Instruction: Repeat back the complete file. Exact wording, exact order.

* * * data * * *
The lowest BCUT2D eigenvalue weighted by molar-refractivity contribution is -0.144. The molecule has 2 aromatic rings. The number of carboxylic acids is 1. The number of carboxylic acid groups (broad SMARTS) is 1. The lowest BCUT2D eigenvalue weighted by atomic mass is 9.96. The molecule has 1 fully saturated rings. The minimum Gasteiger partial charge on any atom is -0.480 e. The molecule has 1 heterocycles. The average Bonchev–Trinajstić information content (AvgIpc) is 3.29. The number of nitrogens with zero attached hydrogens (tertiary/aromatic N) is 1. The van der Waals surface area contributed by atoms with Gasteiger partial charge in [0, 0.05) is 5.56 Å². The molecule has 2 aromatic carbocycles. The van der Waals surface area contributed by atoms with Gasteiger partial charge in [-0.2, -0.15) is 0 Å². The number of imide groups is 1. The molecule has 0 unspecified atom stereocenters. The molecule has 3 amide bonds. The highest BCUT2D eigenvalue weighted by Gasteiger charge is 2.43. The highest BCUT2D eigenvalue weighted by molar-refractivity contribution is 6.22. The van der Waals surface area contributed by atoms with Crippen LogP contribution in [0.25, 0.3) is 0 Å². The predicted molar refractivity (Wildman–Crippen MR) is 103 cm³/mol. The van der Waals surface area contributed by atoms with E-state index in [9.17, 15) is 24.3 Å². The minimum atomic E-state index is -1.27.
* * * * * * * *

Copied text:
The lowest BCUT2D eigenvalue weighted by molar-refractivity contribution is -0.144. The molecule has 2 aromatic rings. The number of carboxylic acids is 1. The number of carboxylic acid groups (broad SMARTS) is 1. The lowest BCUT2D eigenvalue weighted by atomic mass is 9.96. The molecule has 1 fully saturated rings. The minimum Gasteiger partial charge on any atom is -0.480 e. The molecule has 1 heterocycles. The average Bonchev–Trinajstić information content (AvgIpc) is 3.29. The number of nitrogens with zero attached hydrogens (tertiary/aromatic N) is 1. The van der Waals surface area contributed by atoms with Gasteiger partial charge in [0, 0.05) is 5.56 Å². The molecule has 2 aromatic carbocycles. The van der Waals surface area contributed by atoms with Gasteiger partial charge in [-0.2, -0.15) is 0 Å². The number of imide groups is 1. The molecule has 0 unspecified atom stereocenters. The molecule has 3 amide bonds. The highest BCUT2D eigenvalue weighted by Gasteiger charge is 2.43. The highest BCUT2D eigenvalue weighted by molar-refractivity contribution is 6.22. The van der Waals surface area contributed by atoms with Crippen LogP contribution in [0.25, 0.3) is 0 Å². The predicted molar refractivity (Wildman–Crippen MR) is 103 cm³/mol. The van der Waals surface area contributed by atoms with E-state index in [9.17, 15) is 24.3 Å². The minimum atomic E-state index is -1.27.